Canadian banks are releasing their earnings reports this week and so far, the numbers are dismal. However, it is worth stressing that one of Canada’s strengths is the robustness of its banking sector. During the 2008/2009 financial crisis, not one bank needed a bailout. Lending practices in Canada are generally conservative. Subprime lending is limited. Mortgages are recourse loans, where the lender can legally seize assets to make up for any shortfall in the loan value. A high proportion of mortgages are quasi-government insured. Borrowing requirements by commercial firms can be shared between the chartered banks and one of the crown corporations, Business Development Canada (BDC) and Export Development Canada (EDC). Therefore, while the current downturn will be the worst since the Great Depression, Canadian banks likely have more than adequate capital to absorb the expected credit losses. The buffer was further strengthened by the new IFRS9 accounting standards, where the loan loss provisions are allocated gradually over the life of the loans. Having said all that, there will be losses. Moreover, they will be substantial.
Despite the multitude of the government programs to support the economy, there will be business bankruptcies. I expect Canada to lose many small and medium sized enterprises. Some large firms will also be pushed over the brink.
Much of the policy response has been to ensure that there is adequate access to credit to keep businesses afloat. This approach will surely create heavily indebted businesses, some of which will eventually run into difficulty meeting their financial commitments.
On the personal front, the economic contraction has created an employment and income shock. Banks are allowing many to defer their mortgages, but those deferrals will eventually end, at which point the financial burden will return. Canadians were heavily indebted before the pandemic and debt service burdens, as measured by interest and principal payments relative to after-tax income, will be higher in the aftermath due to lower income and/or higher unemployment.
This is why Canadian banks are reporting sharp declines in profits: they are making provisions for larger credit losses. Scotiabank reported their second quarter earnings yesterday, while RBC and BMO had their turn today.
RBC profit fell 54 percent in the second fiscal quarter, as the bank set aside $2.83 billion in credit loss provisions. This represents 1.65 percent of the loan book, and is higher than the previous peak during the 2008/2009 financial crisis. It is also a dramatic increase from the 0.29 percent anticipated a year ago.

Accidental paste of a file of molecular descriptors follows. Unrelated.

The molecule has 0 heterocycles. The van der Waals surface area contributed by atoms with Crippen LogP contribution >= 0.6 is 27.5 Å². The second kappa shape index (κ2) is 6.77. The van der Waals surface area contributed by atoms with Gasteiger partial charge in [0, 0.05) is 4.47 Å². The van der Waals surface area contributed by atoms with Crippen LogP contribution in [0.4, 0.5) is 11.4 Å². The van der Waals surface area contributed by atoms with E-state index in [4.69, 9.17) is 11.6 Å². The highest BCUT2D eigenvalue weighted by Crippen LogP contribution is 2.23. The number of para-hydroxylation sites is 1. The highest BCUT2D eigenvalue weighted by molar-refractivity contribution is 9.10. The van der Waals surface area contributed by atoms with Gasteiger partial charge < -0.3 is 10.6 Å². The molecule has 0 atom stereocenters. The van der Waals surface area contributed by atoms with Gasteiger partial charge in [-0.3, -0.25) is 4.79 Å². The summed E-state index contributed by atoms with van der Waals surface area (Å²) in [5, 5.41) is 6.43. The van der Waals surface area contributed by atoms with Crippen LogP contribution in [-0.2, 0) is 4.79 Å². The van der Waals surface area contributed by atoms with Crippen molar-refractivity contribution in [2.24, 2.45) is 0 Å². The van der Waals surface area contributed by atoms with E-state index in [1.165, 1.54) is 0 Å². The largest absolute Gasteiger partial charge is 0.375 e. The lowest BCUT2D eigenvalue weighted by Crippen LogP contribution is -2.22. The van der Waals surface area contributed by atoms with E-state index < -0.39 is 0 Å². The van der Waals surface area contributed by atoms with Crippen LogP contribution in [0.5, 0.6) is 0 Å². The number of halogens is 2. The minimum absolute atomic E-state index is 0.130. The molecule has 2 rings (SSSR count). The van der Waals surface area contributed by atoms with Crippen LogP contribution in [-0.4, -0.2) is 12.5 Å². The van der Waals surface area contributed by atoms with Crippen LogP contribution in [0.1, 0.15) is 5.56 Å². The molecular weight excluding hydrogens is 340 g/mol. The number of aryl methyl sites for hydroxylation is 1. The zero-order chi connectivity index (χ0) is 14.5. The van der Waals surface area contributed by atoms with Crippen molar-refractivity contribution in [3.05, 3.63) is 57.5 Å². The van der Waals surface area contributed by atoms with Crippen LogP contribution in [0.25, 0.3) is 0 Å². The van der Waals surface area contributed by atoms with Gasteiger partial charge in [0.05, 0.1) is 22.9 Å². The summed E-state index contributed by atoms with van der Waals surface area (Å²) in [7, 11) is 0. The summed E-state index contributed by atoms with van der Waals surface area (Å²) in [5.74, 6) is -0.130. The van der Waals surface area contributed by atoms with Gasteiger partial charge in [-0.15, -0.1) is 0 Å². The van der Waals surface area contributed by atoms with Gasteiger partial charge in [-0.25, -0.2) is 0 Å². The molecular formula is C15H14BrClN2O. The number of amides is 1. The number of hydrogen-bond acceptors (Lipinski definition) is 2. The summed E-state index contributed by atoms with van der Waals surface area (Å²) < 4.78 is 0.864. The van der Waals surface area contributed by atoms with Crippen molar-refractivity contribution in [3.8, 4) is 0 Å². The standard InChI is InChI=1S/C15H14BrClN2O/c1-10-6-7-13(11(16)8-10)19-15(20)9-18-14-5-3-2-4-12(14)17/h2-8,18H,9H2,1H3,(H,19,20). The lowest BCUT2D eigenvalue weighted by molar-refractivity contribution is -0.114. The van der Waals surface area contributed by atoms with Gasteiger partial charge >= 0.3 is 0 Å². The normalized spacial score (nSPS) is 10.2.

BMO also reported a 54 percent drop in profits, as it made provisions for $1.1 billion in potential loan losses.
To be clear, provisions are not the same as defaults or charge-offs. It is money being set aside in anticipation of the default, which now looks more probable.
There will be a debate about whether banks have set aside enough for future losses. A lot will depend on how the reopening of the economy unfolds and what happens as the temporary government income and wage support programs end. Given the high level of household debt, the vulnerability is material and we should not be complacent about the risks.
I will end where I started. Having been involved in many bank financial stress-testing exercises, I believe Canadian banks have adequate capital to absorb even greater loan losses than they are currently provisioning for. The greatest risk of high household debt is not bank failures, or even the associated systemic risk to the financial system, but rather the implications for the economic recovery and, subsequently, our standard of living. If the current bank provisions prove adequate, then the underlying losses suggest significant financial hardship but should not severely hamper the recovery. The same cannot be said if the provisions are blown through by what is sure to be an unprecedented amount of defaults.
On the global front, the International Energy Agency (IEA) reported that worldwide energy investment is expected to plunge by around 20 percent this year – a stark deterioration when compared to the 2 percent increase anticipated heading into this year. Canada’s energy sector will not buck this trend. Domestic energy firms have already slashed investment and reduced production. As they say, the solution to low oil prices is low oil prices. Reduced supply will ultimately lead prices to more economic levels. Crude prices have rebounded in recent weeks, with the WTI benchmark increasing from below US$20 to around US$32 per barrel. It is still below the US$45 level prior to the March OPEC meeting. Although there is much talk about opportunities to use this crisis to foster a shift to a greener economy, it is important to stress than a robust Canadian economic recovery is not possible without fulsome participation of the energy sector.
Craig Alexander is the first Chief Economist at Deloitte Canada. He has over twenty years of experience in the private sector as a senior executive and leading economist in applied economics and forecasting. He performed macroeconomic research, regional and sector analysis, and fiscal market forecasting and modelling. Craig is a passionate public speaker and holds a graduate degree in Economics from the University of Toronto.